Recent literature on issues of Cultural Management (also called Strategic Management for cultural organizations) systematically seeks for models that allow such equipment to adapt to the constant change that occurs in contemporary societies. In the last decade, the world, and in particular Europe has experienced a serious financial problem that has triggered defensive mechanisms, both in the direction of promoting the balance of public accounts and in the sense of the anonymous loss of the democratic and cultural values of each nation. If in the first case emerged the Troika that led to strong cuts in funding for Culture, deeply affecting those organizations; in the second case, the commonplace citizen is seen fighting for the non-closure of cultural equipment. Despite this, the cultural manager argues that there is no single formula capable of solving the need to adapt to change. In another way, it is up to this agent to know the existing scientific models and to adapt them in the best way to the reality of the institution he coordinates. These actions, as a rule, are concerned with the best performance vis-à-vis external audiences or with the financial sustainability of cultural organizations. They forget, therefore, that all this mechanics cannot function without its internal public, without its Human Resources. The employees of the cultural organization must then have an entrepreneurial posture - must be intrapreneurial. This paper intends to break this form of action and lead the cultural manager to understand that his role should be in the sense of creating value for society, through a good organizational performance. This is only possible with a posture of strategic entrepreneurship. In other words, with a link between: Cultural Management, Cultural Entrepreneurship and Cultural Intrapreneurship. In order to prove this assumption, the case study methodology was used with the symbol of the European Capital of Culture (Casa da Música) as well as qualitative and quantitative techniques. The qualitative techniques included the procedure of in-depth interviews to managers, founders and patrons and focus groups to public with and without experience in managing cultural facilities. The quantitative techniques involved the application of a questionnaire to middle management and employees of Casa da Música. After the triangulation of the data, it was proved that contemporary management of cultural organizations must implement among its practices, the concept of Strategic Entrepreneurship and its variables. Also, the topics which characterize the Cultural Intrapreneurship notion (job satisfaction, the quality in organizational performance, the leadership and the employee engagement and autonomy) emerged. The findings show then that to be sustainable, a cultural organization should meet the concerns of both external and internal forum. In other words, it should have an attitude of citizenship to the communities, visible on a social responsibility and a participatory management, only possible with the implementation of the concept of Strategic Entrepreneurship and its variable of Cultural Intrapreneurship.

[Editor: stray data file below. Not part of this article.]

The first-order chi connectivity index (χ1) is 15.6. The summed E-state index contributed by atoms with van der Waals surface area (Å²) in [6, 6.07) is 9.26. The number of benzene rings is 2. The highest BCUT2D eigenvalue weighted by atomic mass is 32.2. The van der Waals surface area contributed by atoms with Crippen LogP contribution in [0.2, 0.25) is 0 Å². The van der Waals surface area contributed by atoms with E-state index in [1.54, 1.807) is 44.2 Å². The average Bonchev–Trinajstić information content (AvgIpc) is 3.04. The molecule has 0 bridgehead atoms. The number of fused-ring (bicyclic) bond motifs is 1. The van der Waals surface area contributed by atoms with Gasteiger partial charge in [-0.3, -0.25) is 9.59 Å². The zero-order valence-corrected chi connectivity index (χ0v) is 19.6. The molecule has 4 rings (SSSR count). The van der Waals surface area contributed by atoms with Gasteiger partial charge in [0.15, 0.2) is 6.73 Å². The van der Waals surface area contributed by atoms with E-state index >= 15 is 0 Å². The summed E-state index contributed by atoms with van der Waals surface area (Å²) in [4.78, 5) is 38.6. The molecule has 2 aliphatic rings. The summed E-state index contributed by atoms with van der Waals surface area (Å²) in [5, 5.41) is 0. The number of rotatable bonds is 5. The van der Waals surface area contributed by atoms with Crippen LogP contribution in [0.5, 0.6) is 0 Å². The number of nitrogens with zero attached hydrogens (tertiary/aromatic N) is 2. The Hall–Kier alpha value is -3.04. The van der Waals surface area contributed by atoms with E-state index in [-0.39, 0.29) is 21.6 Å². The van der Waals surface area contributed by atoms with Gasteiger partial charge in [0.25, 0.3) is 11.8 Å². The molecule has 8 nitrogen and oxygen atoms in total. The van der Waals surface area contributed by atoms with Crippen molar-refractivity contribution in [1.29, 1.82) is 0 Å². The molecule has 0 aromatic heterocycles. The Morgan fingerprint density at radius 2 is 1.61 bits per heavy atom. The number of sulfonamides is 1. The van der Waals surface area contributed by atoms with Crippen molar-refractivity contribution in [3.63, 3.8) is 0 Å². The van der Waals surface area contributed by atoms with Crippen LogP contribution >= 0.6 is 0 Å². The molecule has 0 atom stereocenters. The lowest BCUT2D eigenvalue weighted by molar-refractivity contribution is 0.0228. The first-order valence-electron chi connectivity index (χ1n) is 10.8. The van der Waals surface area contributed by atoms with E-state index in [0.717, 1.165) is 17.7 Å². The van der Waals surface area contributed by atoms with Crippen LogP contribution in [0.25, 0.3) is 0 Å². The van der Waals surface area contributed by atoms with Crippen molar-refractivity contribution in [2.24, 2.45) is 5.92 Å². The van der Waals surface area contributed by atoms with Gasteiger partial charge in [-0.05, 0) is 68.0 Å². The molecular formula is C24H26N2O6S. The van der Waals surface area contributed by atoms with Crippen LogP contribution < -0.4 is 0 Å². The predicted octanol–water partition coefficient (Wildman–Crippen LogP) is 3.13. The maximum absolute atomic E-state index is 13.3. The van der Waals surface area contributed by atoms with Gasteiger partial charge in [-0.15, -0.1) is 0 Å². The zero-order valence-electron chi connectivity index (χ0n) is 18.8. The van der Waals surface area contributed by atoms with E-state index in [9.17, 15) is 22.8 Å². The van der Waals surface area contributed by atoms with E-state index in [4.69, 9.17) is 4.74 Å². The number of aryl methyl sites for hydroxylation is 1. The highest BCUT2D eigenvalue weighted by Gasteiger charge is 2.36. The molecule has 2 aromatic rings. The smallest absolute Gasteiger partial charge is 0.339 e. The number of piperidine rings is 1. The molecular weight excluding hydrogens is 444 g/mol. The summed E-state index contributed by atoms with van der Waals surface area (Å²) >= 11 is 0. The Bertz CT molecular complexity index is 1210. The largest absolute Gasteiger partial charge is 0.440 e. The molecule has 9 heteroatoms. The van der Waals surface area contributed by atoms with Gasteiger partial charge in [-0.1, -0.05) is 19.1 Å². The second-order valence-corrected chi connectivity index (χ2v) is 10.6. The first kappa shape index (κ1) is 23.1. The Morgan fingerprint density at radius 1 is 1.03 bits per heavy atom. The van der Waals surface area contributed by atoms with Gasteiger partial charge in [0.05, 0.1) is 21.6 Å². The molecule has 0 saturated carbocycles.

Maintenance management is no longer a stand-alone activity. It has now assumed a strategic position in many organisations that have recognised its importance in achieving primary goals and a key aspect of effective management of facilities. This paper aims at providing an understanding of the role and function of strategic management in creating and sustaining an effective maintenance management system in an organisation. The background provides an articulated concept and principles of strategic management. The theoretical concepts paved way for a conceptual framework for which strategic management can be integrated into the maintenance management system of an organisation to improve effectiveness in the maintenance of facilities.
This study analyzes the quality and the size of the strategic network of higher education institutions. The study analyses the concept of fitness for purpose in quality assurance. It also analyses the transaction costs of networking that have consequences on the number of members in the network. Empirical evidence is presented of the Consortium on Applied Research and Professional Education, which is a European strategic network of six higher education institutions. The results of the study support the argument that the number of members in the strategic network should be relatively small to provide high quality results. The practical importance is that networking has been able to promote international research and development projects. The results of this study are important for those who want to design and improve international networks in higher education.
The effective development of a geoscience education and training program takes account of the rapidly changing environment in the geoscience market, includes information about resource-rich countries which have international education demands. In this paper, we introduce the geoscience program run by the International School for Geoscience Resources at the Korea Institute of Geoscience and Mineral Resources (IS-Geo of KIGAM), and show its remarkable performance. To further effective geoscience program planning and operation, we present recommendations for strategic management for customer-oriented operation with a more favorable program format and advanced training aids. Above all, the IS-Geo of KIGAM should continue improve through ‘plan-do-see-feedback’ activities based on the recommendations.